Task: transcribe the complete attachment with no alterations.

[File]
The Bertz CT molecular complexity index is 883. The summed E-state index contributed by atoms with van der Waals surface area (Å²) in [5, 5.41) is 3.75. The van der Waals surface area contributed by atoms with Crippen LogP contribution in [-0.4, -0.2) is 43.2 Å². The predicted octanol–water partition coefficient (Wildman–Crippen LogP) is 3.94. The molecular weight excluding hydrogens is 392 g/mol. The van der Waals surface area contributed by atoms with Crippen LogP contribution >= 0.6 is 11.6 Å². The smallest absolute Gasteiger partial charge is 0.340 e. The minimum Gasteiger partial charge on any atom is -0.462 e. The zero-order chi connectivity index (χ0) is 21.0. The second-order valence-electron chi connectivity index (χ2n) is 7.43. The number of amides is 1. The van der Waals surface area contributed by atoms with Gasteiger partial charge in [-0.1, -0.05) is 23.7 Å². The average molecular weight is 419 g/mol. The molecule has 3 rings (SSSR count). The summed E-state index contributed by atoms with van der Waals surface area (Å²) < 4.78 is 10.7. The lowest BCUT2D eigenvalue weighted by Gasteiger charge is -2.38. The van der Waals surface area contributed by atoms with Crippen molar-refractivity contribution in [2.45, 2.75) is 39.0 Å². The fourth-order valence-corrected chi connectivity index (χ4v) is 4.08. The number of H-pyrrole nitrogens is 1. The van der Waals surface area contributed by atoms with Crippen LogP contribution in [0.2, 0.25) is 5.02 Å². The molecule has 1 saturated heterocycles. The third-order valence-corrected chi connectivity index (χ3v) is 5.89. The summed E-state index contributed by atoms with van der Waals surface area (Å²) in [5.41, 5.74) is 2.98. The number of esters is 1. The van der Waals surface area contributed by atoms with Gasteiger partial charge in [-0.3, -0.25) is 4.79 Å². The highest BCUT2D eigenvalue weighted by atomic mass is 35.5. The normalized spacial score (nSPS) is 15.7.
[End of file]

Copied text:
The Bertz CT molecular complexity index is 883. The summed E-state index contributed by atoms with van der Waals surface area (Å²) in [5, 5.41) is 3.75. The van der Waals surface area contributed by atoms with Crippen LogP contribution in [-0.4, -0.2) is 43.2 Å². The predicted octanol–water partition coefficient (Wildman–Crippen LogP) is 3.94. The molecular weight excluding hydrogens is 392 g/mol. The van der Waals surface area contributed by atoms with Crippen LogP contribution >= 0.6 is 11.6 Å². The smallest absolute Gasteiger partial charge is 0.340 e. The minimum Gasteiger partial charge on any atom is -0.462 e. The zero-order chi connectivity index (χ0) is 21.0. The second-order valence-electron chi connectivity index (χ2n) is 7.43. The number of amides is 1. The van der Waals surface area contributed by atoms with Gasteiger partial charge in [-0.1, -0.05) is 23.7 Å². The average molecular weight is 419 g/mol. The molecule has 3 rings (SSSR count). The summed E-state index contributed by atoms with van der Waals surface area (Å²) < 4.78 is 10.7. The lowest BCUT2D eigenvalue weighted by Gasteiger charge is -2.38. The van der Waals surface area contributed by atoms with Crippen molar-refractivity contribution in [2.45, 2.75) is 39.0 Å². The fourth-order valence-corrected chi connectivity index (χ4v) is 4.08. The number of H-pyrrole nitrogens is 1. The van der Waals surface area contributed by atoms with Crippen LogP contribution in [0.2, 0.25) is 5.02 Å². The molecule has 1 saturated heterocycles. The third-order valence-corrected chi connectivity index (χ3v) is 5.89. The summed E-state index contributed by atoms with van der Waals surface area (Å²) in [5.41, 5.74) is 2.98. The number of esters is 1. The van der Waals surface area contributed by atoms with Gasteiger partial charge in [-0.3, -0.25) is 4.79 Å². The highest BCUT2D eigenvalue weighted by atomic mass is 35.5. The normalized spacial score (nSPS) is 15.7.